Saturday 30/09/17: Francis, our driver, is saving money to start a business selling license plates. For the moment though, he’s driving me and two other safari guests out of Nairobi to Nakuru. He’s really friendly and I’m sitting in the front so getting all the chat. I keep forgetting which side of the road they drive on here but I think the drivers do too (it’s the left apparently). It’s a gentle sort of chaos though and everyone seems to bump along quite happily.
I’m meeting the group later today that I’ll spend the next 2.5 weeks with. It’s a bit nerve wracking. We’re going to be in each others’ pockets so I’m hoping everyone’s cool! First though, I’m going to visit an elephant orphanage and a giraffe sanctuary with this mini group before meeting our proper overlanding truck. Baby elephants and giraffes – what’s not to love?!
After much cuteness, we start a three hour journey to meet the rest of the group. The drive is excellent and the busy roadside gives an interesting insight to the lives of everyday Kenyans. People are walking – strolling, wandering, meandering – everywhere. They’re on the side of roads and motorways, just hanging out. No one seems in a rush. Some are bare-footed while others wear wooly hats in the blazing sun. It’s not only walkers that line the streets here though. There’s a man on a bike getting a lift up the hill by hanging on to the side of a slow moving truck; donkeys everywhere pulling little carts or tethered and grazing; the ubiquitous motorbikes with people squished together; Masai shepherds herding their rangy cattle; fruit sellers; sheep; goats; warthogs; ladies in colourful dresses with baskets on their heads. It’s a beautiful concoction of colours and activities.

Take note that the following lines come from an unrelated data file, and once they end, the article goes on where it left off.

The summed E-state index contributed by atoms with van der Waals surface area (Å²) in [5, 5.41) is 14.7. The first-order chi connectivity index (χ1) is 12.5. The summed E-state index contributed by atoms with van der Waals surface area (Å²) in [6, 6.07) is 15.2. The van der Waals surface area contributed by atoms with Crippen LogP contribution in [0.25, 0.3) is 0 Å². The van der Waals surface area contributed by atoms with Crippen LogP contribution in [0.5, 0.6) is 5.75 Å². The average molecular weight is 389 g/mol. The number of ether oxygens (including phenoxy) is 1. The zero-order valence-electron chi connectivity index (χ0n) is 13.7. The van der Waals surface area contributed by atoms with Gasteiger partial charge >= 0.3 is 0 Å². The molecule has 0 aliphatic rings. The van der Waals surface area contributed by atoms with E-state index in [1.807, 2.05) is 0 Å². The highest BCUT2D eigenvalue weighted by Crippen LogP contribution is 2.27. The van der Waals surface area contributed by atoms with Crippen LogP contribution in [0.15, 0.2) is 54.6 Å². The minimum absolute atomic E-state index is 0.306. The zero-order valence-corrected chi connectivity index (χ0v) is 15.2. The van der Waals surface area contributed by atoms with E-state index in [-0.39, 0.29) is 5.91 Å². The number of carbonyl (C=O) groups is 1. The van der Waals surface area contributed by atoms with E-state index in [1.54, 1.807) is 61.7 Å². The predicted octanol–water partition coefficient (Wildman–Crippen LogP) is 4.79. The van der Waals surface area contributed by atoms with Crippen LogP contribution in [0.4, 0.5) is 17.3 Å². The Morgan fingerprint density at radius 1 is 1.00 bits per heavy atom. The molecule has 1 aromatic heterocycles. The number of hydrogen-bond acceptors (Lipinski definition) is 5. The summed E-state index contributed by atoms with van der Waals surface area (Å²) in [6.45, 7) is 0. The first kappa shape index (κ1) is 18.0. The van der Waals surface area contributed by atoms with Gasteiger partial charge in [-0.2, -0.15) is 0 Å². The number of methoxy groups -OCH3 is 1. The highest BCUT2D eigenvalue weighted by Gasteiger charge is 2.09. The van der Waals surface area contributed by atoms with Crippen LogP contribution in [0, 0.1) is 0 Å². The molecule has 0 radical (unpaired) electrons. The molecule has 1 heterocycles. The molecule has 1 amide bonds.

Conversely, we see many armed security guards at the entrance to a cemetery. Francis tells us that with coffins sometimes costing 150,000 Kenyan shillings (about £1500), the guards are there to prevent coffin thefts – sometimes the people that sell the coffins then arrange for them to be stolen back.
The police here are unpopular. Francis says that even if he was carjacked he wouldn’t go to the police because they are so corrupt. We see them all over the place, sprawling across car seats in ill-fitting uniforms and it’s hard not to take on my new friend’s opinion.
It’s a bit surreal to see Shell’s shiny pecten logo and electronic signs sitting awkwardly amongst the dirt roads and bustle around the corrugated tin shops. Francis says they’re too expensive so regular people get their gas (leaded) from the same rows of shack shops where they get their hair cut or pick up groceries.
As we leave Nairobi further behind, the people thin out and herds of zebra decorate the landscape instead. A herd of camels and cows are walked down from Sudan for grazing. Kenya, so far, is surprisingly green. Not green like Scotland but greener than I’d expected. I wish I’d taken my mom’s advice and packed a rain-jacket!